By Arturo C. Porzecanski*
A recently concluded agreement in principle between Argentina and most of its holdout creditors is part of a 180-degree turn in economic policy that the new administration of Mauricio Macri is attempting to make in order to end five years of economic stagnation, 10 years of double-digit inflation, and 15 years of isolation from the international capital markets. President Macri has to navigate very carefully, however. First, he does not have a majority in either congressional chamber, so he has to work hard to persuade legislators to support his policy initiatives. Second, the judiciary and the Executive branch are packed with political appointees from the Néstor and Cristina Kirchner administrations, and while some of them have been fired, Macri and his economic team must still tread cautiously. Third, all the key economic institutions, such as the government’s commercial and development bank (BNA), the central bank (BCRA), and the social security administration (ANSES) have been stuffed to the gills with either risky or unprofitable assets (from bad loans to government IOUs), thereby compromising their effectiveness. Last but not least, Macri must be mindful of his very fickle electorate: over the past seven decades, Argentines have periodically voted non-Peronists into office to clean up the mess left behind by the Peronists, but then they have soured and yanked their support. It is a sobering fact that not a single non-Peronist government has ever made it to the end of its constitutional term in office.
This is why the Macri administration is going for some “quick wins” rather than for major structural reforms or the necessary dose of fiscal austerity and monetary restraint. And this is the context within which his willingness to “bury the hatchet” with private and official creditors must be understood. As a former businessman, Macri realizes that if one takes over a money-losing enterprise – in this case the public sector, which is running a deficit equivalent to more than five percent of GDP – one needs to cultivate sources of interim financing until the enterprise can be turned around. After all, the prior government had been living hand-to-mouth on loans from the BNA, the BCRA, and ANSES, with increasingly inflationary consequences. Having lost official international reserves and seen the currency depreciate rapidly after abolishing capital controls, the authorities are now under great pressure to obtain interim financing from abroad to help stabilize international reserves and support the weak currency.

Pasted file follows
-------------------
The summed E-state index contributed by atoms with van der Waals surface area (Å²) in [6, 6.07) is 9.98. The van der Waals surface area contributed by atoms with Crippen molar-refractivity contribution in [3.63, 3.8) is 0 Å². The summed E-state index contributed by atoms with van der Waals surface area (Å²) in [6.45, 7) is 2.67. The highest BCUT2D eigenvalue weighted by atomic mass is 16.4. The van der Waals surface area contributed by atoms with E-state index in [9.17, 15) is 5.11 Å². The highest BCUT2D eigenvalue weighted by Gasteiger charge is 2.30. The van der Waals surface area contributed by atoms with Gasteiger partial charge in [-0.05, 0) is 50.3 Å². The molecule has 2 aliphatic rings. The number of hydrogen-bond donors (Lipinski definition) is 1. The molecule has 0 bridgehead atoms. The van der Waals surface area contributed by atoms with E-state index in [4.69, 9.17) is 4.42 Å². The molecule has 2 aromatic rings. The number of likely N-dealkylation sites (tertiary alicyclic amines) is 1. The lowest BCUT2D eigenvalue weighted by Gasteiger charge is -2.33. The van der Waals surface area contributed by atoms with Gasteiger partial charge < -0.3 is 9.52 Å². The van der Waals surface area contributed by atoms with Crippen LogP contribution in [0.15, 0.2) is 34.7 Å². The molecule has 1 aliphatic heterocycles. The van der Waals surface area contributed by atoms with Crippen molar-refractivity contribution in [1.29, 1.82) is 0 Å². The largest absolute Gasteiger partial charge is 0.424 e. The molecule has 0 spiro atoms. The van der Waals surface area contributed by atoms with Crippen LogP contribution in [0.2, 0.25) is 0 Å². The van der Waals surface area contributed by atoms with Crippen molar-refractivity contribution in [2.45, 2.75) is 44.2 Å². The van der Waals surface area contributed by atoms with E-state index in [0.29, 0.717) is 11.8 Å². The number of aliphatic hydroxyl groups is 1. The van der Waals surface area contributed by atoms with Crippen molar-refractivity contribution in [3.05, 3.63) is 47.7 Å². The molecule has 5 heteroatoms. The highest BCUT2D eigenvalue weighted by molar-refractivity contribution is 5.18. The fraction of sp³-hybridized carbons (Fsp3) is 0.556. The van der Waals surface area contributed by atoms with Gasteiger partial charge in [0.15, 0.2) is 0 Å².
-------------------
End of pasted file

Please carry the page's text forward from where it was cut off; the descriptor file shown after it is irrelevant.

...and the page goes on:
President Macri faces a very difficult governance challenge in the months and years ahead. His ability to mend fences with private creditors – Argentina has been in arrears to all its bondholders since mid-2014 – as well as with the IMF, multilateral development banks, and official creditors such as the Ex-Im banks – is crucial to the restoration of financing to the private and public sectors and the fostering of an investment-friendly climate. Macri’s agreement in principle with most holdout creditors is a big step in the right direction, but he must now secure the requisite congressional approvals to dismantle Kirchner-era legislation inimical to a settlement and obtain interim financing at reasonable interest rates to clear all overdue debts. These are early and relatively easy tests for a government that is yet to adopt most of the divisive and unpopular austerity measures that circumstances warrant.
March 10, 2016
*Dr. Porzecanski is Distinguished Economist in Residence at American University and Director of the International Economic Relations Program at the School of International Service.